Experimental Arrival of Tropical Storm Force Winds Graphic The anticipated arrival of sustained tropical-storm-force winds from a tropical cyclone is a critical threshold for coastal communities. For example, emergency managers use this information to determine when to begin and complete coastal evacuations, while the public needs to know when to prepare their homes or businesses and get supplies. Once sustained tropical-storm-force winds begin, such preparations usually become too dangerous or difficult. Historically, many decision makers have inferred the arrival of sustained tropical-storm-force winds from NHC products deterministically, without accounting for tropical cyclone track or size uncertainty. The risk in not factoring in these uncertainties is that communities may have less time to prepare if a tropical cyclone speeds up or increases in size beyond NHC initial forecasts. To better meet users needs, NHC has developed a set of prototype graphics that depict when sustained tropical-storm-force winds from an approaching tropical cyclone could arrive at individual locations. The prototype maps were developed and tested using social science techniques, including one-on-one telephone interviews, focus groups, and surveys with emergency managers, broadcast meteorologists, and NWS meteorologists to gather opinions on the idea, content, and design of the products. Wayne Presnell 2017-04-17
Experimental Weeks 3-4 Precipitation Outlook The NWS Climate Prediction Center (CPC) issues temperature and precipitation outlooks for the Week-2 and 1-month outlook periods. To close the gap- intermediate time scale (i.e., Weeks 3-4) between the 2 week and 1 month forecast time horizons, the CPC developed and solicited comments on the Experimental Weeks 3-4 Temperature and Precipitation outlooks. The Temperature outlook has been approved for operational implementation. The precipitation outlook needs additional testing and the experimental comment period has been extended for another year. The objective of the product is to highlight regions where above or below average 2-week mean total precipitation are favored as well as provide advance notice of potential precipitation pattern changes to further assist decision makers in weather and climate sensitive activities in their decisions. Jon Gottschalck 2017-04-18
Proposed Water Services Products Consolidation and Reformatting In the Fall of 2016, the HazSimp project proposed the idea of consolidating Winter and Hydrologic products. Two surveys were created which outlined the proposed consolidated/reformatted products. The feedback was overwhelmingly in favor of the consolidation and reformatting. Now, the HazSimp project is formally requesting to consolidate and reformat our Winter and Hydrologic products. Two surveys will be created which outline our proposals for Winter and Hydrology; the surveys will be open for 30-days. Once the comment period closes, a detailed analysis of both surveys will begin. This proposal will reformat all current Winter Weather products (Watches, Warnings and Advisories) to follow a “What”, “Where”, “When”, “Additional Details” and “Precautionary/ Preparedness Actions” order. The proposal will also consolidate Winter Watch and Advisory Precipitation Products and at a subset of offices, consolidate the Lake Effect Snow Warning. This proposal will reformat all Flood Watches, Warnings, and Advisories to follow a “What”, “Where”, “When”, “Additional Details” and “Precautionary/ Preparedness Actions” order. The proposal will consolidate all Flash Flood Watch and Flood Watch products into one Flood Watch product. The Flash Flood Watch product will no longer be issued. Instead, information regarding possible flash flooding will be contained in the “What” section of the reformatted message. The FF.A VTEC will be discontinued during the demonstration. For a select number of sites to be announced with any subsequent Service Change Notice, the NWS will no longer use the five types of individual headlines associated with Flood Advisory products (Urban and Small Stream Flood Advisories, Arroyo and Small Stream Flood Advisories, Small Stream Flood Advisories, Flood Advisories, and Hydrologic Advisories) within the FA.Y Valid Time Event Code (VTEC). Instead, specific information regarding individual hazards will be provided in the “What” portion of the products. Daniel Roman 2017-06-16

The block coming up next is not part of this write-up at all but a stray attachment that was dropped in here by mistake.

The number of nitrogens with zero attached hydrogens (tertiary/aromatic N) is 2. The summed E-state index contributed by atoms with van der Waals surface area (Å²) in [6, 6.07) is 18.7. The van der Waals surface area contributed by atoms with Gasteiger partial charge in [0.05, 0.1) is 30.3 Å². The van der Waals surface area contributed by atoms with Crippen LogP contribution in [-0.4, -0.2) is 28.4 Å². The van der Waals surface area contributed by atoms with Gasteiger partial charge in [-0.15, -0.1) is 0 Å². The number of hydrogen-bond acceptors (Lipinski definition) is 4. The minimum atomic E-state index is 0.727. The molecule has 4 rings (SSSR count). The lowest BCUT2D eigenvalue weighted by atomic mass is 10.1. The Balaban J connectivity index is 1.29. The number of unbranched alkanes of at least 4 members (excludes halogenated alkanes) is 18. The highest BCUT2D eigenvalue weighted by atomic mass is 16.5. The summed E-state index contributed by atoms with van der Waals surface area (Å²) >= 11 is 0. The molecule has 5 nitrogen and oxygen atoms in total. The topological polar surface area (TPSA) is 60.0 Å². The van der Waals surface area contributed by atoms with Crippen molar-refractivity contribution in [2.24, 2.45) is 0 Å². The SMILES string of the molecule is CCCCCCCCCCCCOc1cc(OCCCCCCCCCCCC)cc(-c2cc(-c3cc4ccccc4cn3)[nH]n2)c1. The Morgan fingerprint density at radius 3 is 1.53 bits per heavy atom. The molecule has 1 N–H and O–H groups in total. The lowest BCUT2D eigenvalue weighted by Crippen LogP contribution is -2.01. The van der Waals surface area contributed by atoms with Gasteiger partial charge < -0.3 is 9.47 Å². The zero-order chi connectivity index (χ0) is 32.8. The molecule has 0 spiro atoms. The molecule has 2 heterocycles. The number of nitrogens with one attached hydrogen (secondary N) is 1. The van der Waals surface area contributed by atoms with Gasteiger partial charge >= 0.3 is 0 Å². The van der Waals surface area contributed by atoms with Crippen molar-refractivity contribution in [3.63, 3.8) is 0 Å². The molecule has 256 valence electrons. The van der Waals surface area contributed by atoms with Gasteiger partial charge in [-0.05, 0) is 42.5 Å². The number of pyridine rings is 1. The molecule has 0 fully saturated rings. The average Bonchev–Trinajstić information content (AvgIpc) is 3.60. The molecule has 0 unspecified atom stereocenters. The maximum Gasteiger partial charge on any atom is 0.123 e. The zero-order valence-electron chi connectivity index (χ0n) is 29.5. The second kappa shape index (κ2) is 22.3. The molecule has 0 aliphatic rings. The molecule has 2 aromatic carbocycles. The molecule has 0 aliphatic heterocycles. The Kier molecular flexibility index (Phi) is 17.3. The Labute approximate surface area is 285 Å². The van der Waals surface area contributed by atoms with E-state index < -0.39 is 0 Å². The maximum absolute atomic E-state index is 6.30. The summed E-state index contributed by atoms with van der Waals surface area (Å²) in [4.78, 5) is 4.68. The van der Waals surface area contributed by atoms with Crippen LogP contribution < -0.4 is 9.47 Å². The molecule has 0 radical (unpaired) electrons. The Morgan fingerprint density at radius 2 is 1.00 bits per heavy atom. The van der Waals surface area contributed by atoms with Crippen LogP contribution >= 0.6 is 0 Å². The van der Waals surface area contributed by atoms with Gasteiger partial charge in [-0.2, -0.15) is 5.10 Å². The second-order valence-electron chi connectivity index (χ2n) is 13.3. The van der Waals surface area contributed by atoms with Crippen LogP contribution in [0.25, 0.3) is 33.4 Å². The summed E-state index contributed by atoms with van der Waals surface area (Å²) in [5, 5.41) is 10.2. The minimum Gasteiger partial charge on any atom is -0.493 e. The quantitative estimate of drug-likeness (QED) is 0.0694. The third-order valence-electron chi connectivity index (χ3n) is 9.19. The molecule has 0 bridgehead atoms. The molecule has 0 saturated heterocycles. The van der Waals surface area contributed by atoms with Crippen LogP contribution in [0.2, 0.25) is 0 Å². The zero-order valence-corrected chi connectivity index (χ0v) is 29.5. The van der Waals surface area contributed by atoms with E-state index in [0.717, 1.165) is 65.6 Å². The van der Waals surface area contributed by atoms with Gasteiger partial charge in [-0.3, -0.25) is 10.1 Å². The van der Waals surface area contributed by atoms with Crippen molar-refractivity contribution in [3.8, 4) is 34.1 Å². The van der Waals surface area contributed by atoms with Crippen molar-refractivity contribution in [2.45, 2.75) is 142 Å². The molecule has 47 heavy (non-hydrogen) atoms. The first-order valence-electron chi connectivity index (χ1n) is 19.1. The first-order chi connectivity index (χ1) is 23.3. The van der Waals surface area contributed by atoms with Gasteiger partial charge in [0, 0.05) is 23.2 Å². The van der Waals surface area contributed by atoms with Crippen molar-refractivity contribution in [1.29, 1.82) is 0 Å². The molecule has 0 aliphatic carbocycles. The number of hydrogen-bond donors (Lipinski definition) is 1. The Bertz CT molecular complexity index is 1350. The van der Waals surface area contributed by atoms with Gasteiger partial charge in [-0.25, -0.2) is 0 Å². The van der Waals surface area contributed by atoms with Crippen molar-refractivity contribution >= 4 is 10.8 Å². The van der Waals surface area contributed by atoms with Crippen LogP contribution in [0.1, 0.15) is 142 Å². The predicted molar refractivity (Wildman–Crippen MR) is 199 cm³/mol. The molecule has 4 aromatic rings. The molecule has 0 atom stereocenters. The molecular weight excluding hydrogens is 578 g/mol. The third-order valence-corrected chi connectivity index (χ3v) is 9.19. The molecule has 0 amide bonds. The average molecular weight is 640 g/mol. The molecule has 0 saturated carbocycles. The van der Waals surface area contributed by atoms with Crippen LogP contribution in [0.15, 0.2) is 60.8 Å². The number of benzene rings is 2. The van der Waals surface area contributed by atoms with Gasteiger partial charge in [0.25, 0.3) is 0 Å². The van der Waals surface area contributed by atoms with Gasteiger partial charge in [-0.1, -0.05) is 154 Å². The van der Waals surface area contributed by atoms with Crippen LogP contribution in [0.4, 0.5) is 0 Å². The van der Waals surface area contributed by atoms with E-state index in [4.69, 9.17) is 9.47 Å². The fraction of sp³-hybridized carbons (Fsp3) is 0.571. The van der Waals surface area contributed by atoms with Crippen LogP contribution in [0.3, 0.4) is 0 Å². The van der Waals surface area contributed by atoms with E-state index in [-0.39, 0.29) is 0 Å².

Snow Squall Warning Snow squalls are unique, extremely localized extreme weather events that can result in high impact to the public and commerce. Currently, hazard messages for these events are issued via generic Special Weather Statements (SPS) that are not enabled by Valid Time Event Code (VTEC). There is a long-standing need for a capability for the National Weather Service (NWS to be able to effectively disseminate this information to our partners who depend upon VTEC to recognize and parse our warning products for their customers.) In addition, the capability to define localized areas of threat (e.g., as is available for severe thunderstorms, tornadoes and flash floods through the use of NWS WarnGen software) would improve communication to the public via Wireless Emergency Alerts (WEA). The snow squall warning will be short-fused and polygon based enabling improved dissemination technique for maximum user distribution and effective Decision Support Services and will provide the critical, life-saving information for these short-term, highly localized, extreme hazardous events to our partners in the form that will allow them to recognize and parse the products and make them available to their customers. David Soroka 2017-07-07
Dust Storm Warning/ Dust Advisory Dust Storms are unique, extremely localized extreme weather events that can result in high impact to the public and commerce. Currently, hazard messages for these events are issued via generic Special Weather Statements (SPS) that are not enabled by Valid Time Event Code (VTEC). There is a long-standing need for a capability for the National Weather Service (NWS to be able to effectively disseminate this information to our partners who depend upon VTEC to recognize and parse our warning products for their customers.) In addition, the capability to define localized areas of threat (e.g., as is available for severe thunderstorms, tornadoes and flash floods through the use of NWS WarnGen software) would improve communication to the public via Wireless Emergency Alerts (WEA). The Dust Storm Warning/Dust Advisory will be short-fused and polygon-based enabling improved dissemination technique for maximum user distribution and effective Decision Support Services and will provide the critical, life-saving information for these short-term, highly localized, extreme hazardous events to our partners in the form that will allow them to recognize and parse the products and make them available to their customers. NWS will request dissemination via the Emergency Alert System (EAS) using event code DSW. NWS will broadcast short-duration Dust Storm Warnings over NOAA Weather Radio All Hazards (NWR) and disseminate using Specific Area Message Encoding (SAME) and 1050 Hz warning alarm tones. NWS will also display the warning polygon on NWS radar depictions. Andrew Horvitz 2017-07-07